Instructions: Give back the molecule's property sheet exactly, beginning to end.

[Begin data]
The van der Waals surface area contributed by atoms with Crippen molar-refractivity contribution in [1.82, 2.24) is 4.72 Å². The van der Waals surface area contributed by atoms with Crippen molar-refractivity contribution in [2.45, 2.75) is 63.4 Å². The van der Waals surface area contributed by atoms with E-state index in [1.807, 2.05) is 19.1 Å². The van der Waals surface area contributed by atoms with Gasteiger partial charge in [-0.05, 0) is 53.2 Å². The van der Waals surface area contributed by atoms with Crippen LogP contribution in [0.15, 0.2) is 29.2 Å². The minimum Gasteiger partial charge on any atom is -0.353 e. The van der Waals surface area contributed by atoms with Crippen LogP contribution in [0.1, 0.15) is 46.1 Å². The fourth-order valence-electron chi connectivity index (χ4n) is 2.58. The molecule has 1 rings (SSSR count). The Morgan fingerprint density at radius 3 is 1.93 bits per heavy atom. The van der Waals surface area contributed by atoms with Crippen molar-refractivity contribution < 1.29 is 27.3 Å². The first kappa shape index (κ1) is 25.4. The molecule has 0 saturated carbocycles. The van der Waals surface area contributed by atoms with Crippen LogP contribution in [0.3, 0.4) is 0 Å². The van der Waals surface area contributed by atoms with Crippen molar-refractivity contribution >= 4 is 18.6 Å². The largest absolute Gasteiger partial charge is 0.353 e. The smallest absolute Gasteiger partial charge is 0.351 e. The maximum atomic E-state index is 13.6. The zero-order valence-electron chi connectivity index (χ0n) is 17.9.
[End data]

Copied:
The van der Waals surface area contributed by atoms with Crippen molar-refractivity contribution in [1.82, 2.24) is 4.72 Å². The van der Waals surface area contributed by atoms with Crippen molar-refractivity contribution in [2.45, 2.75) is 63.4 Å². The van der Waals surface area contributed by atoms with E-state index in [1.807, 2.05) is 19.1 Å². The van der Waals surface area contributed by atoms with Gasteiger partial charge in [-0.05, 0) is 53.2 Å². The van der Waals surface area contributed by atoms with Crippen LogP contribution in [0.15, 0.2) is 29.2 Å². The minimum Gasteiger partial charge on any atom is -0.353 e. The van der Waals surface area contributed by atoms with Crippen LogP contribution in [0.1, 0.15) is 46.1 Å². The fourth-order valence-electron chi connectivity index (χ4n) is 2.58. The molecule has 1 rings (SSSR count). The Morgan fingerprint density at radius 3 is 1.93 bits per heavy atom. The van der Waals surface area contributed by atoms with Crippen molar-refractivity contribution < 1.29 is 27.3 Å². The first kappa shape index (κ1) is 25.4. The molecule has 0 saturated carbocycles. The van der Waals surface area contributed by atoms with Crippen LogP contribution in [0.3, 0.4) is 0 Å². The van der Waals surface area contributed by atoms with Crippen molar-refractivity contribution >= 4 is 18.6 Å². The largest absolute Gasteiger partial charge is 0.353 e. The smallest absolute Gasteiger partial charge is 0.351 e. The maximum atomic E-state index is 13.6. The zero-order valence-electron chi connectivity index (χ0n) is 17.9.